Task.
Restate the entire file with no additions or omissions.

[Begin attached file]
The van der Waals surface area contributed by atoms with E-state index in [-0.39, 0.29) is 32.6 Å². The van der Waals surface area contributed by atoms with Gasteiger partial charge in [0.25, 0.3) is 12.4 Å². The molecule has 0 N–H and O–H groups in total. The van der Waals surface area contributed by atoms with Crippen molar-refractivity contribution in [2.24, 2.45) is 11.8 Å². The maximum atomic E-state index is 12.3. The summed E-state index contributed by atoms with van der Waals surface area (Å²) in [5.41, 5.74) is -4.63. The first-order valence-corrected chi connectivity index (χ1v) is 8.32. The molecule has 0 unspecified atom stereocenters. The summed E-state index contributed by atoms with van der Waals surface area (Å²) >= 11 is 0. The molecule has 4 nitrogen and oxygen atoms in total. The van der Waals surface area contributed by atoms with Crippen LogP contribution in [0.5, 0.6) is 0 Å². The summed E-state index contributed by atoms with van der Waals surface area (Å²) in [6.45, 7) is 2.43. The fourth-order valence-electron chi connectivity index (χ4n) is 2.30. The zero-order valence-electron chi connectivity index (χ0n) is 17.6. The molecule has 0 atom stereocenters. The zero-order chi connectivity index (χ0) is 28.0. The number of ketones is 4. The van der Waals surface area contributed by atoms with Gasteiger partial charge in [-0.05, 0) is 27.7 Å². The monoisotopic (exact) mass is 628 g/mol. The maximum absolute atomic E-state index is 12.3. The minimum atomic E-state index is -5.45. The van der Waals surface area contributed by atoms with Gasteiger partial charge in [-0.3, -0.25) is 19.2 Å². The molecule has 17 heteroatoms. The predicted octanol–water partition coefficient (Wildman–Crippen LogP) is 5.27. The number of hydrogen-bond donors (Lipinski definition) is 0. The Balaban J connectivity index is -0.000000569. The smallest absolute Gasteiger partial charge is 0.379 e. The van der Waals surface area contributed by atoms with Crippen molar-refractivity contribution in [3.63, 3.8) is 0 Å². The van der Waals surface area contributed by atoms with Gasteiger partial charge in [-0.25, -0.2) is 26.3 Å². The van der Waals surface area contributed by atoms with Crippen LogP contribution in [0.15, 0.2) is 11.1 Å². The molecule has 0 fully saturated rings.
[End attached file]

The van der Waals surface area contributed by atoms with E-state index in [-0.39, 0.29) is 32.6 Å². The van der Waals surface area contributed by atoms with Gasteiger partial charge in [0.25, 0.3) is 12.4 Å². The molecule has 0 N–H and O–H groups in total. The van der Waals surface area contributed by atoms with Crippen molar-refractivity contribution in [2.24, 2.45) is 11.8 Å². The maximum atomic E-state index is 12.3. The summed E-state index contributed by atoms with van der Waals surface area (Å²) in [5.41, 5.74) is -4.63. The first-order valence-corrected chi connectivity index (χ1v) is 8.32. The molecule has 0 unspecified atom stereocenters. The summed E-state index contributed by atoms with van der Waals surface area (Å²) >= 11 is 0. The molecule has 4 nitrogen and oxygen atoms in total. The van der Waals surface area contributed by atoms with Crippen LogP contribution in [0.5, 0.6) is 0 Å². The summed E-state index contributed by atoms with van der Waals surface area (Å²) in [6.45, 7) is 2.43. The fourth-order valence-electron chi connectivity index (χ4n) is 2.30. The zero-order valence-electron chi connectivity index (χ0n) is 17.6. The molecule has 0 atom stereocenters. The zero-order chi connectivity index (χ0) is 28.0. The number of ketones is 4. The van der Waals surface area contributed by atoms with Gasteiger partial charge in [-0.05, 0) is 27.7 Å². The monoisotopic (exact) mass is 628 g/mol. The maximum absolute atomic E-state index is 12.3. The minimum atomic E-state index is -5.45. The van der Waals surface area contributed by atoms with Gasteiger partial charge in [-0.3, -0.25) is 19.2 Å². The molecule has 17 heteroatoms. The predicted octanol–water partition coefficient (Wildman–Crippen LogP) is 5.27. The number of hydrogen-bond donors (Lipinski definition) is 0. The Balaban J connectivity index is -0.000000569. The smallest absolute Gasteiger partial charge is 0.379 e. The van der Waals surface area contributed by atoms with Crippen molar-refractivity contribution in [3.63, 3.8) is 0 Å². The van der Waals surface area contributed by atoms with Gasteiger partial charge in [-0.25, -0.2) is 26.3 Å². The van der Waals surface area contributed by atoms with Crippen LogP contribution in [0.15, 0.2) is 11.1 Å². The molecule has 0 fully saturated rings.